He was about seven when he was diagnosed and she immediately accepted what was offered and began carving a path for her son to live the best version of himself. It is a path with numerous bumps, but a path where every little accomplishment is hailed as the greatest success. In Jamaica, Shaquille attended a school that catered for his needs and learning abilities and was rapidly progressing. His communication issues were beginning to be addressed, he was learning by using pictures and his handwriting was IMPECCABLE.
When the family returned home and got settled in Berbice, Shaquille had a big adjustment to make. Yonette got him enrolled in the New Amsterdam Special School in order to cater to his needs.
“He is very choosy about who he gets close to him. When he was in school, I would know who is his friend. Because I was a regular visitor at the school, he would be all smiles and bring his friend to introduce them to me. Despite his communication issues I would know that this is his friend because he would be very happy. I would be happy because I would know that he is communicating with that person,” she said.
Because of his ASD, Shaquille dislikes being touched by people who he does not know and he has severe Obsessive Compulsive Disorder (OCD). His OCD is the reason he was forced to drop out of school. By the time he was about 16, the New Amsterdam Special School had grown from what it was when he first started and it meant more traffic as well as more people using the washrooms. Shaquille, because of his OCD, would not use the washroom because it would be wet or messy so after a while, he developed an infection that resulted in him being in immense pain. He was on medication for some two months and refused to go back to school.
Shaquille is a whiz when it comes to technology. He can navigate his way on a computer and enjoys gaming. Yonette allows him to hone his skills by exposing him to as many activities that interest him. He is still OCD and noise still affects him, but he is slowly overcoming those challenges.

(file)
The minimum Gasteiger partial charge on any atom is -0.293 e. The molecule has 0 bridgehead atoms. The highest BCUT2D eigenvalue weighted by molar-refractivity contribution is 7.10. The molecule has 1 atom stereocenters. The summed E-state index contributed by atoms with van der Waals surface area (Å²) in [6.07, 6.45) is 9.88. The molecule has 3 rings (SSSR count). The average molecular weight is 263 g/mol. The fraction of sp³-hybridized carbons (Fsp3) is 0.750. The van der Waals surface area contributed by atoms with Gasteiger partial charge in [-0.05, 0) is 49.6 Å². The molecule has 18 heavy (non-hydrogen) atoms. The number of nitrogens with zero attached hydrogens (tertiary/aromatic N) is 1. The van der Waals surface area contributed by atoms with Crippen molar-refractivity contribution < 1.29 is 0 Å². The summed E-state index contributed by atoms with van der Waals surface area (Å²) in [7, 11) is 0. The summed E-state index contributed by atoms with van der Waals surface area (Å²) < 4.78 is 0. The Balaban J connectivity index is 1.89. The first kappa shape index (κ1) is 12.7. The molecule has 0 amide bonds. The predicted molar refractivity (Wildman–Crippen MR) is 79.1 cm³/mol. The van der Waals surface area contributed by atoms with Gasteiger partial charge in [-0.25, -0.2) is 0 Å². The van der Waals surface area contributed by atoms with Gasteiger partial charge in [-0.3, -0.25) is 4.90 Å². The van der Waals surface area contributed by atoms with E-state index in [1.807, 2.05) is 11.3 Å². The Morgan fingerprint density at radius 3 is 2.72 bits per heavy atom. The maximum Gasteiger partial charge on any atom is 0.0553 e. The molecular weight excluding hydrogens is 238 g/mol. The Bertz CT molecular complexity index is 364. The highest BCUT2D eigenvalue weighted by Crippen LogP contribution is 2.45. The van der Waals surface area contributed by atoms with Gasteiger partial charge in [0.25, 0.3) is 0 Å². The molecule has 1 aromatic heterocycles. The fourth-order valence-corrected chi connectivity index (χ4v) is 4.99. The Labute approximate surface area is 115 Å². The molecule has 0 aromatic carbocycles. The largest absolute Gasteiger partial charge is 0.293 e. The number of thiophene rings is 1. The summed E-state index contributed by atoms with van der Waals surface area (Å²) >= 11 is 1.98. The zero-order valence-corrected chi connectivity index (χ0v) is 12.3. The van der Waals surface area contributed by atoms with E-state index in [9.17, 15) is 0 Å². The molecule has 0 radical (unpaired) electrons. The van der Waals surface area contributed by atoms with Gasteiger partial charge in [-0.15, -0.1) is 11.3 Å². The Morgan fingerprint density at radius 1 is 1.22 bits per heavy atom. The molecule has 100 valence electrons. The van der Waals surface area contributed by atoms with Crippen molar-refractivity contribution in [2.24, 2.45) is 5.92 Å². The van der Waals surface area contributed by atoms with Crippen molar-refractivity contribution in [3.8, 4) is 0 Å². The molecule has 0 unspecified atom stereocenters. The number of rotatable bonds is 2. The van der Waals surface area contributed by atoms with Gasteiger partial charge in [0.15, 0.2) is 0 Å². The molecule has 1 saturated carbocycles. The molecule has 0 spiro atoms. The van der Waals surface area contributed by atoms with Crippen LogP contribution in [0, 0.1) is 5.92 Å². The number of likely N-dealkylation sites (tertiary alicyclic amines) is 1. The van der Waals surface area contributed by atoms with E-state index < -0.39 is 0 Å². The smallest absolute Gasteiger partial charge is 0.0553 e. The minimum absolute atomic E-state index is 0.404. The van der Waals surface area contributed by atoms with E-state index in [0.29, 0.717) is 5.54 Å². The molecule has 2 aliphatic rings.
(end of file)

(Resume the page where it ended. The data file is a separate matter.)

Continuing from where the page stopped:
She feels that there is more to be done in the field of autism awareness and screening. It is not the end of the road when your child is diagnosed with an ASD, according to Yonette. She said the faster we accept that this is who our child is, the faster we will be able to get them the help they need to fully develop.
“There will a lot of challenges because it will be all different. Acceptance is key. Children with autism teach you patience and you have to treat them with love. This is a special child with special needs. The child comes first and then the needs come after. You have to treat the child as a normal child and then treat the special need, because most times, we look at the needs and forget that the child is normal in every other way.”
You always have to be there for your child no matter what. An autistic child requires special levels of attention and you have to dedicate your time to them for all your life, because when they choose you, they really choose you for life. Every child on the spectrum is different and as they progress, their needs change and behaviours evolve.
You have to be there to love them unconditionally and support everything they do. It is a lifelong commitment and one you must be prepared to execute once you decide to have a child. For Yonette, Shaquille and their family, the victories, no matter how small in the eyes of the world, are magnificent to them. There are constant high fives in their family to build Shaquille’s self-esteem and boost him up so that he can feel accomplished.